AMID continued debate about how to develop growth companies a successful business builder reckons many companies need to get much better at selling without neglecting the people who develop the products and services they offer.

Name: Ashley Marron.

Age: 57.

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What is your business called?

MindGenius.

Where is it based?

East Kilbride.

What does it produce?

MindGenius provides software productivity tools to help individuals and teams achieve more. The tools use the principles of MindMapping to help understand and plan what needs to be done. Mindmapping is a recognised way of capturing and illustrating complex sets of information in an intuitive and easy-to-remember format. They also use Gantt techniques, a bar-chart based means of graphical illustration to help identify dependencies and schedule tasks; and Kanban, a visual process board which provides visibility of progress through to the completion of projects.

To whom does it sell?

Our Barvas software is aimed principally at small-to-medium sized businesses and we have clients across a range of sectors including engineering, construction, medical devices and charities. It is also used by schools, universities and public sector organisations, including The Scottish Government. Customers use our tools to map their current situation, understand weaknesses and work out how best to move forward. Many managers responsible for change have had little formal project management training.

What is its turnover?

£360,060 to financial year March 2017.

How many employees? 14.

When was it formed?

MindGenius as a company was formed in 2008 as a spin-out of Gael, another software company with which I was involved, to market a MindMapping software application that was downloaded onto personal computers. In 2015 the company choose to reinvent itself and we developed Barvas as a new cloud-based product. We consider ourselves to be a start-up and we’ve adopted that mentality in growing the business.

Why did you take the plunge?

The flagship product at Gael, Q-Pulse, was used by customer ranging from manufacturers to airlines to establish their safety management systems. In 2015, having grown Gael to £12million turnover and £2m EBITDA, we sold it to Ideagen plc for £20.9m. It would have been tempting to take things easy and to hit the golf course, but I wasn’t quite ready for that and, having spun MindGenius out of Gael in 2008, I felt the management team there could do something meaningful if we all focused our efforts.

What were you doing before you took the plunge?

Earlier in my career I worked with Unisys in Livingston as part of a team that designed cheque-clearing products used by banks. I was fortunate to gain experience in the manufacturing and production processes that gave me oversight of the whole system. During my time there I met Donald Maciver and Derek Jack who had developed an idea to help companies manage their Quality Management System and who left to launch Gael, which proved to be hugely successful in domestic and international markets. After leaving Unisys, I worked with a number of sub-contract engineering companies before becoming chief executive of Gael in 2008.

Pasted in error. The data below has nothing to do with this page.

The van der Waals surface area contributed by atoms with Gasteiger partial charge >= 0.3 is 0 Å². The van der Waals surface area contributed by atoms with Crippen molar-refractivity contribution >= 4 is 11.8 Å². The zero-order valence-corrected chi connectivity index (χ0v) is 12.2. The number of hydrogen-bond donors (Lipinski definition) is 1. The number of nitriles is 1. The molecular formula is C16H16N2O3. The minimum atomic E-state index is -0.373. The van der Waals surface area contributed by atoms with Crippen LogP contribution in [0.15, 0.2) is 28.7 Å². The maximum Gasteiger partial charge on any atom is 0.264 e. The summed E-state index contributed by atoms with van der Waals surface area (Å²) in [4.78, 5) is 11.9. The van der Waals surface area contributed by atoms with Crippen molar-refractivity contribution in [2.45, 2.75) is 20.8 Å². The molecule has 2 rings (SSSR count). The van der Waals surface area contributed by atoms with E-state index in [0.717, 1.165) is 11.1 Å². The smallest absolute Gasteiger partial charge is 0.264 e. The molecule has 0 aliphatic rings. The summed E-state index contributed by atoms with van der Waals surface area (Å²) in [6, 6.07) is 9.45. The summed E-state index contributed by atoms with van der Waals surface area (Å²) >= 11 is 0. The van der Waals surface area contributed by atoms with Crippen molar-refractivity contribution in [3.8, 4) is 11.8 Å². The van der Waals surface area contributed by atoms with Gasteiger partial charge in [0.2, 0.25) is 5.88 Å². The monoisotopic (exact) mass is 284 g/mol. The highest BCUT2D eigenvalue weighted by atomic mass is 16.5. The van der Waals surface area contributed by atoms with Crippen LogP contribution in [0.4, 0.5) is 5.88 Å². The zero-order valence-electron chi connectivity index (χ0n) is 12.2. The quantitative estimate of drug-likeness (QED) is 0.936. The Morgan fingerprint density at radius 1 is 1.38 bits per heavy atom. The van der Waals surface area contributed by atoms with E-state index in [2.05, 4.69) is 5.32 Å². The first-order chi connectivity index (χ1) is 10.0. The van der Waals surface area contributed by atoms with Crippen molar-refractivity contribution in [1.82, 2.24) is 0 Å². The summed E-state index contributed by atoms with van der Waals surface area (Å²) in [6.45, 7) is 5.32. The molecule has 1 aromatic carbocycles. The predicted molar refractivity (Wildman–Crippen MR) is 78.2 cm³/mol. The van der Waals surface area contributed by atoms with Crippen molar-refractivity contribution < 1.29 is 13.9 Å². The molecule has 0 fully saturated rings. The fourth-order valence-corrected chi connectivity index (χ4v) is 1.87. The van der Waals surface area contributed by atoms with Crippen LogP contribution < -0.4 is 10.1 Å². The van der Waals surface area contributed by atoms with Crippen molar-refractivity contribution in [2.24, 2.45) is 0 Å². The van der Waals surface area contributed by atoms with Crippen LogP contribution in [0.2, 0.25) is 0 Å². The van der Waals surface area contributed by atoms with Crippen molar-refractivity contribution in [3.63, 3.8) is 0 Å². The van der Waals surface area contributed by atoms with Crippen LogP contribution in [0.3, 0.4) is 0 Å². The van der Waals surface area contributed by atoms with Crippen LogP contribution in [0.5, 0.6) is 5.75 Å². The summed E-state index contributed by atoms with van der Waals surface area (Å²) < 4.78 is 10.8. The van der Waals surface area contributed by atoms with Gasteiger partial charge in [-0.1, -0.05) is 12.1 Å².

How did you raise the start-up funding?

Since 2015, we’ve invested some of the proceeds from the sale of Gael to fund the business through its transition.

What was your biggest break?

I was fortunate that, when I arrived at MindGenius in 2015, it had in place already an established workforce who knew the principles of the product and a marketing team that had developed a route to market with the desktop version of the product.

What was your worst moment?

I don’t think we have had any real bad moments but I found the aftermath of selling Gael difficult to deal with.

What do you most enjoy about running the business?

Seeing and hearing customers tell you and others of the benefits they derive from the blood, sweat and tears that we put into developing and implementing our products.

What is your biggest bugbear?

I feel strongly that all staff should benefit from a business that performs well and don’t subscribe to the idea that only sales people get rewarded. Too often businesses go down that route, making it look like the people who make the products don’t matter. There would be no sales without great products and services.

What are your ambitions for the firm?

I want to see our staff take increasing ownership of the business and for them to enjoy the rewards that come from its success. Gael provided the owners and management team with all the financial reward they will ever need. It’s now all about helping others make their mark and fortune. We have in place a share scheme for all current staff who now own 10 per cent of the business,.

What could the Westminster and/or Scottish governments do that would help?

Help create a generation of gifted technical and commercial graduates. Not one university in the UK has a degree in Selling and yet that is the skill that most tech companies struggle with. Let’s face it, we have enough accountants and solicitors.

What was the most valuable lesson that you learned?

Treat people well, hold true to your values and take decisions for the long term good not short term reward.

How do you relax?

With anything alcoholic, golf or outside activity with my wife and daughters to bring a smile to my face. As a Scouser I continue to suffer through the highs and lows of supporting Liverpool from afar.